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Quote:
Originally Posted by mobilelawyer /forum/post/18262113


I like to use it to archive college and pro football games in the highest quality possible.


I then transfer the original HD recordings off my Directv HR-20* at the maximum SD quality in real time, and then edit the commercials and record to DVD-R, or DVD-R DL, or DVD+R DL. I then rip the DVD on my computer using DVD Shrink, and I use Ifoedit to remove the 4:3 flag and replace it with a 16:9 flag and then I master a final copy and keep an image just in case I need to burn a new copy.

Based on what you wrote: you want to archive sports; you want the maximum SD quality; you are using a PC in the workstream. I would recommend the following workflow, based on what I did to archive select Eagles and Phillies games to DVD-R using my Panasonic E-85 and recording OTA. It's more work than most people are willing to input, but this gave me what I considered to be the best SD quality overall when the recordings were played back on a 50" plasma.


First get yourself a pack of DVD-RW so you stop wasting money burning and throwing away multiple -R & DL disks.

Here's the workflow I've used:
  • Record from your HR-20 to the Pioneer in the HQ 1 hr mode. This will record your source with an average bitrate of ~9 Mbps which is considered a near-lossless digital encoding of your analog source. Your recordings will be as good as your originals -- but obviously not better.
  • Divide the title at commercials to break the recording into ~1 hr chunks and burn to multiple -RW's
  • On your PC, use a good DVD authoring program like TMPGenC DVD Author or Video ReDo to import the segments, edit out the commercials and combine the segments into a single video stream. Editing on a PC is far superior to doing it on a DVD recorder. Programs like Video ReDo have automatic commercial finders that greatly speed the process.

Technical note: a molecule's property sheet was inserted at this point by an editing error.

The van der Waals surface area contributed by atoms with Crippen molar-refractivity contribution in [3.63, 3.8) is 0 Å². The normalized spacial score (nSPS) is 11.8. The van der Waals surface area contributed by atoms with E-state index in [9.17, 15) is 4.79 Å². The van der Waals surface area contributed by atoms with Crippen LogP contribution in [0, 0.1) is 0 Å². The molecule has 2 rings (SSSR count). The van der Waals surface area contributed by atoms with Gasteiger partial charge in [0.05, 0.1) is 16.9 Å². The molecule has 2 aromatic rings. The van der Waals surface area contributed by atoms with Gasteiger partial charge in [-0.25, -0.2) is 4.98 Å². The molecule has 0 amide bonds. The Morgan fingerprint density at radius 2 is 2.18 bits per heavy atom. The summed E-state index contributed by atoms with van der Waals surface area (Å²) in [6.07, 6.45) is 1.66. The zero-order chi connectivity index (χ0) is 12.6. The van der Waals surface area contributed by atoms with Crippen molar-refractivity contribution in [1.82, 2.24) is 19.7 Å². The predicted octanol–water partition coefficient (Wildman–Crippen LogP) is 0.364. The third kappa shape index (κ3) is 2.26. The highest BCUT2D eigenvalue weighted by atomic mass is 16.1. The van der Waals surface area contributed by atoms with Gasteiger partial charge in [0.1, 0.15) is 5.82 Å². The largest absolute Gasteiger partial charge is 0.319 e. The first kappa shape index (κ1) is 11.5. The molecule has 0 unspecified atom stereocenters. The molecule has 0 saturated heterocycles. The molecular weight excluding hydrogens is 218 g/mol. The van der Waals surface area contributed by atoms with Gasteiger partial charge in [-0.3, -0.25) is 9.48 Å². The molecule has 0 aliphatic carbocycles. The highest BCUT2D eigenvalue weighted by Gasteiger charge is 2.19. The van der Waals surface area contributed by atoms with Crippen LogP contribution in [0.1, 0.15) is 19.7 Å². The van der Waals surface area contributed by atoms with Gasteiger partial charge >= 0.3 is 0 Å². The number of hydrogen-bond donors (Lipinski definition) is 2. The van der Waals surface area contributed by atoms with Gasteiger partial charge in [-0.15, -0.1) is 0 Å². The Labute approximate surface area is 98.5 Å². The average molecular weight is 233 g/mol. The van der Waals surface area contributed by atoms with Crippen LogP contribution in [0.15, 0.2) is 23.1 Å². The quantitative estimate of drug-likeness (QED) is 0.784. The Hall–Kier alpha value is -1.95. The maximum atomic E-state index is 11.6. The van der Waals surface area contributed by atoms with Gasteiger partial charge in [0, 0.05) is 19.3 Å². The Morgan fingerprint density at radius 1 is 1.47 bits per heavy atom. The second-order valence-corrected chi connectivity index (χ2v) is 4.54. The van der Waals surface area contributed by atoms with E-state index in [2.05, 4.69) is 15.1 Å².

• Author the project as DVD-video to a folder on the HDD.
  • Open the title on the HDD with DVD Shrink (free) -- set the preferences in Shrink to use it's 2-pass transcoder with deep analysis.
  • Shrink the title to fit on either a DVD-5 or a DVD-9. Shrink will do a 2-pass transcode of the title keeping it completely in the digital domain. You will not incur the degradation you would get with a real-time shrink on a DVD recorder which first converts the transport stream to analog and then runs it back through it's 1-pass encoder to redigitize it. Shrink's 2-pass process allows it to broaden the dynamic range of the encoding while it transcodes, which will give you a higher PQ at equivalent bitrates compared to what a DVD recorder can do with it's 1-pass time-of-flight encoder.
  • After Shrink has done it's job, use ImageBurn (free) to burn the title to DVD.

The big decision, where you will have to make a judgment call, is whether to Shrink to DVD-5 or DVD-9. I have a general rule of thumb I used for sports. If the edited title is 2 hr or less, I Shrink to DVD-5. If it is > 2 hr, I Shrink to DVD-9. In the end, it all depends on the display you are going to be using. If you are talking about a large sharp display -- like a 50" plasma -- I would be inclined to stick with the 2 hr limit -- and possibly back it down some for select football games. If you are talking about something like a 32" CRT then don't even bother with any of this -- you won't see a difference.
 

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Discussion Starter · #4 ·